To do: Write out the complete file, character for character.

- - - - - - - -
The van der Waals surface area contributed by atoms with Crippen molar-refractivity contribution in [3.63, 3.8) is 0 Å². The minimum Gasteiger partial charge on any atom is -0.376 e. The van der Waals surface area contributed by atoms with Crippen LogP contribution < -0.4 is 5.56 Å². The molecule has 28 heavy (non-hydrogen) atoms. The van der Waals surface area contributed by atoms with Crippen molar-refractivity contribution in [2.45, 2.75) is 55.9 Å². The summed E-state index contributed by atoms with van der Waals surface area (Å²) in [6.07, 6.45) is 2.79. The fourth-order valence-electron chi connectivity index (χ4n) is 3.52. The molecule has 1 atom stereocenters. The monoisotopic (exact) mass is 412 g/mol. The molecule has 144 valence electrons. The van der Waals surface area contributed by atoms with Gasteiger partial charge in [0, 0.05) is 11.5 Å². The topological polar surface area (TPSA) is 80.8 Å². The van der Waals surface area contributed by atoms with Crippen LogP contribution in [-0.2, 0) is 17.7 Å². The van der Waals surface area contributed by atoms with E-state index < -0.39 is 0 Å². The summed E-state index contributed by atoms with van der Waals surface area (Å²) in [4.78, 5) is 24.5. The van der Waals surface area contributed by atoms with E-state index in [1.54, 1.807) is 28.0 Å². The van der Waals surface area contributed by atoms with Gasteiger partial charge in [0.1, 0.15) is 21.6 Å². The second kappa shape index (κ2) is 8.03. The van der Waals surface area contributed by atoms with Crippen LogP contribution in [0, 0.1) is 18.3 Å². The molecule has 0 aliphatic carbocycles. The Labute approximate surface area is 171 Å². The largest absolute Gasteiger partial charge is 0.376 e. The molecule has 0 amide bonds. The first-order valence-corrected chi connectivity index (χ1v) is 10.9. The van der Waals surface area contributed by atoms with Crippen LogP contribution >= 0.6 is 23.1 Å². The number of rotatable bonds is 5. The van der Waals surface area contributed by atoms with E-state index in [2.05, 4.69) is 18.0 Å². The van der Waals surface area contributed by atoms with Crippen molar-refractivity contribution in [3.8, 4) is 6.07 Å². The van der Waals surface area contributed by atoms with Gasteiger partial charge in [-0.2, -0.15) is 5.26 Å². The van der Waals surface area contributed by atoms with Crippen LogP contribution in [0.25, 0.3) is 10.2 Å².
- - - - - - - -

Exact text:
The van der Waals surface area contributed by atoms with Crippen molar-refractivity contribution in [3.63, 3.8) is 0 Å². The minimum Gasteiger partial charge on any atom is -0.376 e. The van der Waals surface area contributed by atoms with Crippen LogP contribution < -0.4 is 5.56 Å². The molecule has 28 heavy (non-hydrogen) atoms. The van der Waals surface area contributed by atoms with Crippen molar-refractivity contribution in [2.45, 2.75) is 55.9 Å². The summed E-state index contributed by atoms with van der Waals surface area (Å²) in [6.07, 6.45) is 2.79. The fourth-order valence-electron chi connectivity index (χ4n) is 3.52. The molecule has 1 atom stereocenters. The monoisotopic (exact) mass is 412 g/mol. The molecule has 144 valence electrons. The van der Waals surface area contributed by atoms with Gasteiger partial charge in [0, 0.05) is 11.5 Å². The topological polar surface area (TPSA) is 80.8 Å². The van der Waals surface area contributed by atoms with Crippen LogP contribution in [-0.2, 0) is 17.7 Å². The van der Waals surface area contributed by atoms with E-state index < -0.39 is 0 Å². The summed E-state index contributed by atoms with van der Waals surface area (Å²) in [4.78, 5) is 24.5. The van der Waals surface area contributed by atoms with E-state index in [1.54, 1.807) is 28.0 Å². The van der Waals surface area contributed by atoms with Gasteiger partial charge in [0.1, 0.15) is 21.6 Å². The second kappa shape index (κ2) is 8.03. The van der Waals surface area contributed by atoms with Crippen LogP contribution in [0, 0.1) is 18.3 Å². The molecule has 0 aliphatic carbocycles. The Labute approximate surface area is 171 Å². The largest absolute Gasteiger partial charge is 0.376 e. The molecule has 0 amide bonds. The first-order valence-corrected chi connectivity index (χ1v) is 10.9. The van der Waals surface area contributed by atoms with Crippen LogP contribution >= 0.6 is 23.1 Å². The number of rotatable bonds is 5. The van der Waals surface area contributed by atoms with E-state index in [2.05, 4.69) is 18.0 Å². The van der Waals surface area contributed by atoms with Crippen molar-refractivity contribution in [3.8, 4) is 6.07 Å². The van der Waals surface area contributed by atoms with Gasteiger partial charge in [-0.2, -0.15) is 5.26 Å². The van der Waals surface area contributed by atoms with Crippen LogP contribution in [0.25, 0.3) is 10.2 Å².